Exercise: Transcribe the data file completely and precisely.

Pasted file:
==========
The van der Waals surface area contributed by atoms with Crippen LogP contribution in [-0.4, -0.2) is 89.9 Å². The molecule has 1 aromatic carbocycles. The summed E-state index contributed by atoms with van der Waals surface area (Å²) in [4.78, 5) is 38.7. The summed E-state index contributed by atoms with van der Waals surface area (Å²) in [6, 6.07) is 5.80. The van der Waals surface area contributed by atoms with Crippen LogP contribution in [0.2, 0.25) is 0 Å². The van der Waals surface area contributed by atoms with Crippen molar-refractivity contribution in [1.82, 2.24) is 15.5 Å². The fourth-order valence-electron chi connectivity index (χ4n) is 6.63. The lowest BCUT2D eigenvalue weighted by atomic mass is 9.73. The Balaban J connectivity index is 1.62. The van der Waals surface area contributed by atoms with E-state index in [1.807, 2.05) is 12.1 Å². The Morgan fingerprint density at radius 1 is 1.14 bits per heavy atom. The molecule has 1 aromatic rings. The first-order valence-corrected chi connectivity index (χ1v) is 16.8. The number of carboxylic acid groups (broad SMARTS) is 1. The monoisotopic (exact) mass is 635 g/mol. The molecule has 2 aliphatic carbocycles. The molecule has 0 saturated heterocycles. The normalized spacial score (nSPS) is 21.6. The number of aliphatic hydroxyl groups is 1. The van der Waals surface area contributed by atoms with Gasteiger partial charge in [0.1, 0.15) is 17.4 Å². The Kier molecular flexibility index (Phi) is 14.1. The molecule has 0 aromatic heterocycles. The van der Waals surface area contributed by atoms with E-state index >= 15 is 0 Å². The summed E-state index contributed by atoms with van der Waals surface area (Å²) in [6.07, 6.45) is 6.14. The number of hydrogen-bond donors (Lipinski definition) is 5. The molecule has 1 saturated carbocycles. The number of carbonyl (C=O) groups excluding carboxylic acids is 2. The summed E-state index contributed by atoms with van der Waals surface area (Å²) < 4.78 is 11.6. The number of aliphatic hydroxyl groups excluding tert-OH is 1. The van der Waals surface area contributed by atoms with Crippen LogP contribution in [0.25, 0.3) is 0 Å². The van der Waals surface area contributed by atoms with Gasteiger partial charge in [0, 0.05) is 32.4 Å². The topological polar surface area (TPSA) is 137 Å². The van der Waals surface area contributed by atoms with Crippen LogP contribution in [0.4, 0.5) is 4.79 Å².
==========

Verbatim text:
The van der Waals surface area contributed by atoms with Crippen LogP contribution in [-0.4, -0.2) is 89.9 Å². The molecule has 1 aromatic carbocycles. The summed E-state index contributed by atoms with van der Waals surface area (Å²) in [4.78, 5) is 38.7. The summed E-state index contributed by atoms with van der Waals surface area (Å²) in [6, 6.07) is 5.80. The van der Waals surface area contributed by atoms with Crippen LogP contribution in [0.2, 0.25) is 0 Å². The van der Waals surface area contributed by atoms with Crippen molar-refractivity contribution in [1.82, 2.24) is 15.5 Å². The fourth-order valence-electron chi connectivity index (χ4n) is 6.63. The lowest BCUT2D eigenvalue weighted by atomic mass is 9.73. The Balaban J connectivity index is 1.62. The van der Waals surface area contributed by atoms with E-state index in [1.807, 2.05) is 12.1 Å². The Morgan fingerprint density at radius 1 is 1.14 bits per heavy atom. The molecule has 1 aromatic rings. The first-order valence-corrected chi connectivity index (χ1v) is 16.8. The number of carboxylic acid groups (broad SMARTS) is 1. The monoisotopic (exact) mass is 635 g/mol. The molecule has 2 aliphatic carbocycles. The molecule has 0 saturated heterocycles. The normalized spacial score (nSPS) is 21.6. The number of aliphatic hydroxyl groups is 1. The van der Waals surface area contributed by atoms with Gasteiger partial charge in [0.1, 0.15) is 17.4 Å². The Kier molecular flexibility index (Phi) is 14.1. The molecule has 0 aromatic heterocycles. The van der Waals surface area contributed by atoms with E-state index >= 15 is 0 Å². The summed E-state index contributed by atoms with van der Waals surface area (Å²) in [6.07, 6.45) is 6.14. The number of hydrogen-bond donors (Lipinski definition) is 5. The molecule has 1 saturated carbocycles. The number of carbonyl (C=O) groups excluding carboxylic acids is 2. The summed E-state index contributed by atoms with van der Waals surface area (Å²) < 4.78 is 11.6. The number of aliphatic hydroxyl groups excluding tert-OH is 1. The van der Waals surface area contributed by atoms with Crippen LogP contribution in [0.25, 0.3) is 0 Å². The van der Waals surface area contributed by atoms with Gasteiger partial charge in [0, 0.05) is 32.4 Å². The topological polar surface area (TPSA) is 137 Å². The van der Waals surface area contributed by atoms with Crippen LogP contribution in [0.4, 0.5) is 4.79 Å².